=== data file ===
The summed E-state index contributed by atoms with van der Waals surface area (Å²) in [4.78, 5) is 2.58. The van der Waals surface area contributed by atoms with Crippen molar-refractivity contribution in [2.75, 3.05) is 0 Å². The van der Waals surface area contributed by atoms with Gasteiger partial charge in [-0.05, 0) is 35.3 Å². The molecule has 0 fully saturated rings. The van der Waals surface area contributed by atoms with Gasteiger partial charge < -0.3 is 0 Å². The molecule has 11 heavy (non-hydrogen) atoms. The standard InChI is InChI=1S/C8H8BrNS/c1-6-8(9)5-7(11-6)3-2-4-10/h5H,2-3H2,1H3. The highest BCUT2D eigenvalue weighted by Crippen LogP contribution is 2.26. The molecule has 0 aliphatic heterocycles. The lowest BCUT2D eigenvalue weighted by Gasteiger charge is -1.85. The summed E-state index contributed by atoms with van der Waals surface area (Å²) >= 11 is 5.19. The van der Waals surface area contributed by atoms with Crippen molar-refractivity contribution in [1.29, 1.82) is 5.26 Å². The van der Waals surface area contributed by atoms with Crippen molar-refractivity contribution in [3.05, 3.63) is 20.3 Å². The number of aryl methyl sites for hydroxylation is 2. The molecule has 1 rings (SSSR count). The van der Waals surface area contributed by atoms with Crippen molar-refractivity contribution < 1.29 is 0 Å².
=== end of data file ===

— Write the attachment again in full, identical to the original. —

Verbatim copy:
The summed E-state index contributed by atoms with van der Waals surface area (Å²) in [4.78, 5) is 2.58. The van der Waals surface area contributed by atoms with Crippen molar-refractivity contribution in [2.75, 3.05) is 0 Å². The van der Waals surface area contributed by atoms with Gasteiger partial charge in [-0.05, 0) is 35.3 Å². The molecule has 0 fully saturated rings. The van der Waals surface area contributed by atoms with Gasteiger partial charge < -0.3 is 0 Å². The molecule has 11 heavy (non-hydrogen) atoms. The standard InChI is InChI=1S/C8H8BrNS/c1-6-8(9)5-7(11-6)3-2-4-10/h5H,2-3H2,1H3. The highest BCUT2D eigenvalue weighted by Crippen LogP contribution is 2.26. The molecule has 0 aliphatic heterocycles. The lowest BCUT2D eigenvalue weighted by Gasteiger charge is -1.85. The summed E-state index contributed by atoms with van der Waals surface area (Å²) >= 11 is 5.19. The van der Waals surface area contributed by atoms with Crippen molar-refractivity contribution in [1.29, 1.82) is 5.26 Å². The van der Waals surface area contributed by atoms with Crippen molar-refractivity contribution in [3.05, 3.63) is 20.3 Å². The number of aryl methyl sites for hydroxylation is 2. The molecule has 1 rings (SSSR count). The van der Waals surface area contributed by atoms with Crippen molar-refractivity contribution < 1.29 is 0 Å².